One area of financial markets where ETFs could prove very disruptive

Some people argue that ETFs undermine the structure of the stockmarket. That’s not really true, says John Stepek. But they could spark trouble in another area of the markets.


ETFs don't pose an existential threat to the stockmarkets
(Image credit: © 2018 Bloomberg Finance LP)

Large chunks of the finance industry mainly those whose business survival depends on investors continuing to overpay for underperformance don't much like exchange-traded funds (ETFs) or other forms of "passive" investment.

So they spend a lot of their time trying to attack them in various ways.

One line of attack is to argue that ETFs are in some way undermining the structure of the market a bit like CDOs and other obscure derivatives helped to trigger the 2008 financial crash.

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I love a good disaster story, but I have to say that I have struggled to find a convincing argument on the dangers posed to the stock market by ETFs.

However, there is one area where I suspect that ETFs could play a more disruptive role.

It's hard to see why stockmarket ETFs would be aparticularly big problem

More and more of the money piling into global stock markets is getting there via ETFs.

By and large, these funds just track an underlying market. You can argue that these are momentum trades just chasing the market higher. And you can argue that they're not very selective you buy the market, you don't do any analysis on the underlying companies.

But it's hard to make those arguments stick when the alternative investing in an "active" fund that tries to beat the market generally doesn't manage to beat the ETF.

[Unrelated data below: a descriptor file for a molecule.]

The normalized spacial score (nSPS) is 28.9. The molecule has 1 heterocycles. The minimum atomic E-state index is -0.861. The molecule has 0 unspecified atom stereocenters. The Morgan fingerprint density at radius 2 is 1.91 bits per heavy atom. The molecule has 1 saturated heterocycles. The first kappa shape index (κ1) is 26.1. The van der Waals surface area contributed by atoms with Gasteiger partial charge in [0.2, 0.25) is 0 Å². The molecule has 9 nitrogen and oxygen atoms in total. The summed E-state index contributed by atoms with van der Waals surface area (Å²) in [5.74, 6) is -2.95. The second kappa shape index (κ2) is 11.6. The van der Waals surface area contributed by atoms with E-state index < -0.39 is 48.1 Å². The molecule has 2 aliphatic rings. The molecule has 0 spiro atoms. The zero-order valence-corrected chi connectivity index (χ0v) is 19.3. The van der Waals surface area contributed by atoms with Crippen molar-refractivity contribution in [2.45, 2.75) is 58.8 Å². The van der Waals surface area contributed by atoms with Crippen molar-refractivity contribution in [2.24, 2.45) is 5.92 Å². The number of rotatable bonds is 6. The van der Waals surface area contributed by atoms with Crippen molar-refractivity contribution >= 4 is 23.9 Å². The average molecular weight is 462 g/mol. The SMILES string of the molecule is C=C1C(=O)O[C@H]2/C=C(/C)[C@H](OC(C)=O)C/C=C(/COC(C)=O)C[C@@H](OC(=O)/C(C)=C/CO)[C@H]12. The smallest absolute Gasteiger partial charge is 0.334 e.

Moreover, when it comes to ETFs connected to the major stockmarkets, I find it very hard to see where the major systemic problem would arise (although I am open to suggestions, as always).

The world's major stockmarkets the ones which are most heavily invested in are very liquid. Even in panicky times, you will be able to sell. You might not like the price you get but you'll get a price.

It's hard to see how ETFs have changed that very much. An S&P 500 tracker, for example, is really just a cheaper way of executing a trade that an ostensibly "active" fund manager used to do for you.

The fact that ETFs reduce the trading friction they're fractionally easier than an open-ended fund to buy and sell at the push of a button might have some effect. If investors panic and bail out, then you might find that the quantity of money invested via ETFs means that swings become more volatile.

In other words, you could argue that ETFs may have contributed to a rise in the quantity of jittery "hot" money sitting in the markets. Combined with the rise in algorithmic trading, that gives you a recipe for more exaggerated moves during times of stress.

But that doesn't really feel like a qualitative change in markets. It's not the sort of thing to cause a 2008-style freeze. It's more likely to cause a 1987-style crash, if anything short, sharp and scary, but ultimately caused by everyone betting in the same direction much more aggressively than they'd all realised.

I'm not saying that a repeat of 1987 would be fun. But it's not really new, and it's also relatively easily resolved you get a crash and then you get a rebound.

Watch out for stresses in the corporate bond market